I like to joke about the first time I met Lane. The story becomes more verbose each time.
I like to say that Lane’s mom came running out of the bathroom with her pants barely buttoned, waving a pregnancy test around. I also like to say I had to duck to avoid being sprayed with stuff flying off of it.
Kristen did come running from the bathroom and I did back away in fear that the test had residual “specimen” on it, but her pants were on and my best friend’s pee did not end up anywhere on me.
Also, I was the first to know. Her husband came in from the garage and I was all, “Hey Travis, your wife’s knocked up again…by you!” I quickly added, in case he was concerned. He thought I was just coming over to hang out.
I was honored to be there for that moment.
It was Oct. 5, 2005. My oldest daughter was 364-days old and took her first steps in Kristen’s living room that night.
And that night I met Lane; a purple line under the window of a pregnancy test.
None of us knew then that the journey of Lane’s life would be painfully arduous at times.
Or so utterly beautiful.
Lane is autistic.
His diagnosis didn’t come easily; the road was fraught with sadness, denial (Kristen’s the first to admit that) and, eventually, a certain sense of relief.
It was also a journey that I was afraid to take; I recognized Lane’s “red flags” when he was about 15-months old.
Telling Kristen that I suspected Lane was autistic was one of the most difficult things I’ve ever done.
Lane did a lot of things that concerned me, but one of the most obvious happened when he was about 24-months old and I was babysitting him. By then he had a baby sister so including my children, there were six kids at my house. The older ones were running around. It was loud and they were having a lot of fun.
Lane sat in the living room alone, rocking back and forth, playing with a string on his shirt. He did that for over an hour. There was total chaos all around him and he was completely unaware. I called him over to me. He walked about half way and stopped. There was a quarter-size spot on the carpet and he didn’t want to walk over it. He was so upset by the spot that it took me several minutes to calm him down.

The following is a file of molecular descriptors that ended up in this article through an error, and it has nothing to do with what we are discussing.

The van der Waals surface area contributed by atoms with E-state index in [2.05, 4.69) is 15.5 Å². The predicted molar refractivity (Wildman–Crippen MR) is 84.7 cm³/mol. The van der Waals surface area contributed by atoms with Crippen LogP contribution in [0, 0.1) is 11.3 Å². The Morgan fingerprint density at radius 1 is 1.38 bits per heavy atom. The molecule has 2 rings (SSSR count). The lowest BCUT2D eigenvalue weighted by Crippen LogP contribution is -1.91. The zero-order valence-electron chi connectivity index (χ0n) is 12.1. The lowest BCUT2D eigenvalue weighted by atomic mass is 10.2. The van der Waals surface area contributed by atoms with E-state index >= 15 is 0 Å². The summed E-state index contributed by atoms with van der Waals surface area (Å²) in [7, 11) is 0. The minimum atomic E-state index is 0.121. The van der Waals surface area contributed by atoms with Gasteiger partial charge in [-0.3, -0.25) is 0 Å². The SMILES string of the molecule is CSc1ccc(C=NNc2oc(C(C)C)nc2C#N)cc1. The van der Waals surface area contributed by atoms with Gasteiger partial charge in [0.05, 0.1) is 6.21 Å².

Adding that to other things Lane did regularly, I was afraid he needed to be assessed.
How do you tell your best friend that you think their child is autistic?
On one hand I feared our relationship would be destroyed. What if I was wrong? What if she was offended?
On the other hand was Lane. If he was diagnosed, he would begin therapy and I knew the longer I waited to share my concerns, the greater the likelihood that some of his red flags would never go away.
The process was slow. I took baby steps until eventually, I ran at Kristen full-force.
For a couple of months I’d take her lead.
“Lane won’t stop playing with feet,” she’d say. “My feet especially, but other people’s too. Is that weird? It’s like he’s obsessed with toes. When I pull him away he screams and screams.”
“Hmmm, I don’t know if that’s totally normal,” I’d say tentatively.
After a few weeks I took the silent approach, hoping it would speak volumes.
“I wonder if Lane has something wrong with him,” Kristen would say. “He doesn’t respond to his name, ever.”
My husband would ask me regularly whether I’d told Kristen my concerns. I’d tell him I was trying, but couldn’t.
Then Kristen took Lane to his pediatrician, who asked her a few diagnostic questions.
In denial, Kristen played down his symptoms. Now she regrets it. At the time she was just trying to make it go away.
Or she’d say something like, “I just have a gut feeling that he’s going to be fine.”
To be honest, it was maddening.
When she arranged to have Lane assessed, I was relieved.
When the report came back that he was fine, I’d had enough.
“Kristen I love you and I love Lane, but I really think that report is wrong,” I told her. “The organization didn’t send people with enough experience. They didn’t even spend that much time with him. The report says, ‘mild red flags.’ What does that even mean?”
Lane was reassessed by a well-trained team of experts and was definitively diagnosed with Autism Spectrum Disorder. He began therapies right away.
He has a great sense of humor.
He loves to go to the RC track with his dad.
He’d live on peanut butter sandwiches if his mom let him.
He has good mornings, like this morning.
He can have horrible ones too, like yesterday.
“It’s days like yesterday that drag me down,” Kristen told me on the phone earlier today.
He gets mad. He shuts down. He says whatever’s on his mind. Right now he’s especially fond of telling strangers what he thinks about their weight.
I want to take him to see all the mean girls from my high school years so he can express his opinions to them, but I don’t think Kristen would go for it.
He has friends. He also thinks a lot of people are “boring” and he’ll tell them that.
He’s just, Lane.
Kristen’s faced with issues I’ll never have to face; Do we medicate or not? Do we mainstream or not? Do we request an aide or not? What’s the safest way to hold him when he’s angry? Do we explain his behavior in public by telling people he’s autistic?
Travis and Kristen have taken it in stride. They fought the diagnosis, now they fight the stigma. They’re advocates. They’re parents.
The CDC estimates that 1 in 110 children in the United States has Autism Spectrum Disorder. Those statistics are staggering.
Know the signs and symptoms. If you recognize them in your child, do something. If you recognize them in your best friend’s child, please don’t wait to compassionately and gently say something.